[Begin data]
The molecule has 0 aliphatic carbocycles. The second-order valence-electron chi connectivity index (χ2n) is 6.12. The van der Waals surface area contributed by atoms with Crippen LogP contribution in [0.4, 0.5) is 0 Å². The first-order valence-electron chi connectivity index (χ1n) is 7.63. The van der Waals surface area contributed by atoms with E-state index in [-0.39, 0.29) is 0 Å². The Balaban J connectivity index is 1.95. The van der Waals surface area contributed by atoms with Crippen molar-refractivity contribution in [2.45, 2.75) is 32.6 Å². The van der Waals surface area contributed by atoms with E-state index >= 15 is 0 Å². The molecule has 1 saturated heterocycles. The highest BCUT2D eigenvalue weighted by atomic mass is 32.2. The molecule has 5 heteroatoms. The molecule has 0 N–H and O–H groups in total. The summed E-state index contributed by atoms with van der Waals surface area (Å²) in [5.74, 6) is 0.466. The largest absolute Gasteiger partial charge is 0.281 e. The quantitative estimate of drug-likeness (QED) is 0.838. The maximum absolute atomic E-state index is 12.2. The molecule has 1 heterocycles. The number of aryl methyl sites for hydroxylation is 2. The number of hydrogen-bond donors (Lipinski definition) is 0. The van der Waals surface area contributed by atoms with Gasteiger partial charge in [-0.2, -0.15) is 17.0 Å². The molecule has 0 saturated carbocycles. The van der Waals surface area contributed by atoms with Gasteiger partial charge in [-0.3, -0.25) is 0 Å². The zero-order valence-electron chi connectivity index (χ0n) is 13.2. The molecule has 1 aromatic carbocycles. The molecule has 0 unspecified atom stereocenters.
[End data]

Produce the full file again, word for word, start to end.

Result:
The molecule has 0 aliphatic carbocycles. The second-order valence-electron chi connectivity index (χ2n) is 6.12. The van der Waals surface area contributed by atoms with Crippen LogP contribution in [0.4, 0.5) is 0 Å². The first-order valence-electron chi connectivity index (χ1n) is 7.63. The van der Waals surface area contributed by atoms with E-state index in [-0.39, 0.29) is 0 Å². The Balaban J connectivity index is 1.95. The van der Waals surface area contributed by atoms with Crippen molar-refractivity contribution in [2.45, 2.75) is 32.6 Å². The van der Waals surface area contributed by atoms with E-state index >= 15 is 0 Å². The molecule has 1 saturated heterocycles. The highest BCUT2D eigenvalue weighted by atomic mass is 32.2. The molecule has 5 heteroatoms. The molecule has 0 N–H and O–H groups in total. The summed E-state index contributed by atoms with van der Waals surface area (Å²) in [5.74, 6) is 0.466. The largest absolute Gasteiger partial charge is 0.281 e. The quantitative estimate of drug-likeness (QED) is 0.838. The maximum absolute atomic E-state index is 12.2. The molecule has 1 heterocycles. The number of aryl methyl sites for hydroxylation is 2. The number of hydrogen-bond donors (Lipinski definition) is 0. The van der Waals surface area contributed by atoms with Gasteiger partial charge in [-0.2, -0.15) is 17.0 Å². The molecule has 0 saturated carbocycles. The van der Waals surface area contributed by atoms with Gasteiger partial charge in [-0.3, -0.25) is 0 Å². The zero-order valence-electron chi connectivity index (χ0n) is 13.2. The molecule has 1 aromatic carbocycles. The molecule has 0 unspecified atom stereocenters.